Do you have favorite literary places as either writer or reader?
Not all favorite places wind up in print

22 January 2018

Saying Good-bye, part 1


by Janice Law

My view of Anna
There comes a time for good-byes in literary relationships. I’ve experienced this twice, first with Anna Peters, a detective who made my first novel a success and who explored mostly white collar crime in seven subsequent volumes. I liked her, I really did, but I’d made a serious miscalculation, I’d aged her with me.

Anna, professional illustration
That didn’t seem a problem when I began, but as the series extended and she got older and more settled and developed back problems, I understood that, despite an Edgar nomination, we had to make a break.

Fortunately for my artistic development and for her personal safety, the series was not the fiscal prop of some struggling publisher nor the passion of a legion of demanding fans. I didn’t need to kill her off, as some writers have done with heroes who hung around too long, but could settle her into a decent retirement.

Madame S in AHMM
More recently, I bid farewell to two characters who have done yeoman work in the short story markets, namely Madame Selina, Gaslight era NYC’s leading medium, and her assistant, Nip Tompkins, an orphan with a good deal of savoir faire. I’ve enjoyed them, and Nip, in particular, has a turn of phrase that is a pleasure to record.

But I have already explored many of the issues of their time, including spiritualism, the aftermath of the Civil War, exploited heiresses, Irish rebels, corrupt politicians, votes for women, and immigration.

There are, I know, fertile imaginations that can ring endless changes on a couple of appealing characters and the sins of a big city. Not me. Nip has grown up and, not having any gift for the spirit world, has entered the newspaper business.

My view of Madame S & Nip
Lucky boy, journalism is in its greatest days, and having appeared in a novella along with Madame S, he will perhaps have an afterlife. We will see.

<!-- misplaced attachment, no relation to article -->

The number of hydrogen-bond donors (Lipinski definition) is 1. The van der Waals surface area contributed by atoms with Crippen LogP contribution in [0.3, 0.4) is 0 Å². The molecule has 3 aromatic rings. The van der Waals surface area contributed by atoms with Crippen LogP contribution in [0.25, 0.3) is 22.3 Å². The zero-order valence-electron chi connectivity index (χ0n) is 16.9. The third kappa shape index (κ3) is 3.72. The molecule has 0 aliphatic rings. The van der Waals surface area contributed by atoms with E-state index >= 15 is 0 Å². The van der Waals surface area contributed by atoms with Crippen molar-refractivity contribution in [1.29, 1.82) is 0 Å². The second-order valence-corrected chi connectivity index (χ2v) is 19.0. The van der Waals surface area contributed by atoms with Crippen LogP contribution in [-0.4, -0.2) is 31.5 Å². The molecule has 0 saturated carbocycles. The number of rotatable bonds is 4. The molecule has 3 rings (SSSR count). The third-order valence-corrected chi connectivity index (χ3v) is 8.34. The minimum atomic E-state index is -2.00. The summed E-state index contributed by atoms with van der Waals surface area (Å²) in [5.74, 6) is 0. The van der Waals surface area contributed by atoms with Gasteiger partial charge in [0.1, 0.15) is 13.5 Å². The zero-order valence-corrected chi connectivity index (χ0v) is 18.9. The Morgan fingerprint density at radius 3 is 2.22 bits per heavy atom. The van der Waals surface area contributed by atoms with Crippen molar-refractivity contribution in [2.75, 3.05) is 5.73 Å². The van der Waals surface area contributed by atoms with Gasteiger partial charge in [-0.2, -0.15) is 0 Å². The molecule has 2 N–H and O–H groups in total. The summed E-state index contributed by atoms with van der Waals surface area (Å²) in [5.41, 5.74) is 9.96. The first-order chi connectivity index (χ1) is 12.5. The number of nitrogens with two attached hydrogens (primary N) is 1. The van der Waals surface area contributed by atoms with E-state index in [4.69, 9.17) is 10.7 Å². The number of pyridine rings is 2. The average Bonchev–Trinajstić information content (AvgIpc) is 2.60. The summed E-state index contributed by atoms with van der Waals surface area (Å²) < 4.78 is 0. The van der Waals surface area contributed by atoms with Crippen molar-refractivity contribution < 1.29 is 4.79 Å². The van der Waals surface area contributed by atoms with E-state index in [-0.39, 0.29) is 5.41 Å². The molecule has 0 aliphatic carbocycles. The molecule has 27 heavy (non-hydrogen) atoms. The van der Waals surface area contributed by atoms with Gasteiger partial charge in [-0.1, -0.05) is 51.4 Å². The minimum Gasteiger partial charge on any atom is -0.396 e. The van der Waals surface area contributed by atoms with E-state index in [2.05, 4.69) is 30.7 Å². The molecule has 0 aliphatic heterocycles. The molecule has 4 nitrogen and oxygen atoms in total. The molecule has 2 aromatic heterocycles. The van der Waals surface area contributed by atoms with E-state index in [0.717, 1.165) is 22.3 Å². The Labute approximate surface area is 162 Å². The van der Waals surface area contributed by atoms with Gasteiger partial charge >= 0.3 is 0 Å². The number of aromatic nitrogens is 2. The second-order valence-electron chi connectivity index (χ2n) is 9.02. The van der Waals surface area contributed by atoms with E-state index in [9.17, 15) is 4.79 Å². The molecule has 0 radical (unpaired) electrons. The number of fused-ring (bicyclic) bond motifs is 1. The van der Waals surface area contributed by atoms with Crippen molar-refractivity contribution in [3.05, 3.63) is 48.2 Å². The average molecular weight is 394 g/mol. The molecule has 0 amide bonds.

I have been thinking about good-byes lately, because another big one is coming up: the last of the Francis Bacon novels. Mornings in London finishes the second trilogy with this character. The first trilogy debuted with Fires of London, set during the Blitz when Francis was scraping together a livelihood along with his beloved Nanny, and ends with Moon Over Tangier, when Francis is an established painter with a toxic lover and a big hole in his life following Nan’s death.

I could have said farewell then and had the perfect ending. But these things are not solely under the writer’s control. Francis, gay, alcoholic, promiscuous, and ambitious, was such fun. He was quite different from Anna, Madame Selina or Nip. Although he disliked the countryside and animals, both of which I adore, he was interested in the Greek plays and Shakespeare, and of course, in painting. So am I.

But I did not necessarily want to forge ahead. As a general rule, people of great achievement are more interesting on the way up. Their struggles to succeed are much interesting that the lists of greatest hits of the established artist. The solution was to head backwards, where I felt Francis was both more charming and more vulnerable, the latter an essential for any mystery, caper, or suspense novel. The Bacon books partake of all three.

Last Francis Bacon novel
His biography was a great help in the decision. He was dispatched with a truly funny uncle to Weimar Berlin in his father’s delusive hope that he would come back a heterosexual soldierly type. Then he went to Paris, catching the end of the Roaring Twenties and acquiring some basic art training, before he set himself up in London with his nanny and opened a design studio.

Three venues, three books. It worked out nicely. But now the Second World War is coming, and Francis is about to become an Air Raid Precautions warden and embark on the adventures of Fires of London. Although he’s been good for me, being a finalist three times for a Lambda award and winning once, it’s time to say good-bye.

As consolation, he recently acquired another life in the form of talking books, as the first four volumes have been produced by Dreamscape and are excellently read by Paul Ansdell. Francis could not have been better voiced. My Francis is pleased, and maybe the real Francis Bacon would have been, too.